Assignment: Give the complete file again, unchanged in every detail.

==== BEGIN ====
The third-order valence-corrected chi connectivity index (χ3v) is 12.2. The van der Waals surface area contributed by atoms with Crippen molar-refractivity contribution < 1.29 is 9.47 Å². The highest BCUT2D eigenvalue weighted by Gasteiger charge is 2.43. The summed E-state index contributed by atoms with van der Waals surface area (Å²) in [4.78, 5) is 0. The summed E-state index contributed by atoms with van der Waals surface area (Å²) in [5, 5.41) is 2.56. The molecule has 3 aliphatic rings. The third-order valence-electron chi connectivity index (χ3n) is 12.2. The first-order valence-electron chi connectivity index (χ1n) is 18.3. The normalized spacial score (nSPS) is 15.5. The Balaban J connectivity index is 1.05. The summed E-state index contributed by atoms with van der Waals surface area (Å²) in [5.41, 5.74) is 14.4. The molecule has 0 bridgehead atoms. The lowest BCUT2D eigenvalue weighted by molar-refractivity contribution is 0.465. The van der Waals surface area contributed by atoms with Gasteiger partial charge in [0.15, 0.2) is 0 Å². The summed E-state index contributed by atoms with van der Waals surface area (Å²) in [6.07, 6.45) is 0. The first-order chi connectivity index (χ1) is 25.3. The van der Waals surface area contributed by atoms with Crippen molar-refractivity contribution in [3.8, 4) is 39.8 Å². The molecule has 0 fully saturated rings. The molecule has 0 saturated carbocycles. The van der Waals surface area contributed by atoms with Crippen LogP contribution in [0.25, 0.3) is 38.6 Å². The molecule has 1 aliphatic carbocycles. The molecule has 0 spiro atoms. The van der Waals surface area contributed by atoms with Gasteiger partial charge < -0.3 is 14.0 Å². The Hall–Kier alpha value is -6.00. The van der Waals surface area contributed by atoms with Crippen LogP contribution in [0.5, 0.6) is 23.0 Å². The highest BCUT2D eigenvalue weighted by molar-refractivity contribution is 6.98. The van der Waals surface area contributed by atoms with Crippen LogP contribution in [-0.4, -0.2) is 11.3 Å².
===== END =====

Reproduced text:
The third-order valence-corrected chi connectivity index (χ3v) is 12.2. The van der Waals surface area contributed by atoms with Crippen molar-refractivity contribution < 1.29 is 9.47 Å². The highest BCUT2D eigenvalue weighted by Gasteiger charge is 2.43. The summed E-state index contributed by atoms with van der Waals surface area (Å²) in [4.78, 5) is 0. The summed E-state index contributed by atoms with van der Waals surface area (Å²) in [5, 5.41) is 2.56. The molecule has 3 aliphatic rings. The third-order valence-electron chi connectivity index (χ3n) is 12.2. The first-order valence-electron chi connectivity index (χ1n) is 18.3. The normalized spacial score (nSPS) is 15.5. The Balaban J connectivity index is 1.05. The summed E-state index contributed by atoms with van der Waals surface area (Å²) in [5.41, 5.74) is 14.4. The molecule has 0 bridgehead atoms. The lowest BCUT2D eigenvalue weighted by molar-refractivity contribution is 0.465. The van der Waals surface area contributed by atoms with Gasteiger partial charge in [0.15, 0.2) is 0 Å². The summed E-state index contributed by atoms with van der Waals surface area (Å²) in [6.07, 6.45) is 0. The first-order chi connectivity index (χ1) is 25.3. The van der Waals surface area contributed by atoms with Crippen molar-refractivity contribution in [3.8, 4) is 39.8 Å². The molecule has 0 fully saturated rings. The molecule has 0 saturated carbocycles. The van der Waals surface area contributed by atoms with Crippen LogP contribution in [0.25, 0.3) is 38.6 Å². The molecule has 1 aliphatic carbocycles. The molecule has 0 spiro atoms. The van der Waals surface area contributed by atoms with Gasteiger partial charge < -0.3 is 14.0 Å². The Hall–Kier alpha value is -6.00. The van der Waals surface area contributed by atoms with Crippen LogP contribution in [0.5, 0.6) is 23.0 Å². The highest BCUT2D eigenvalue weighted by molar-refractivity contribution is 6.98. The van der Waals surface area contributed by atoms with Crippen LogP contribution in [-0.4, -0.2) is 11.3 Å².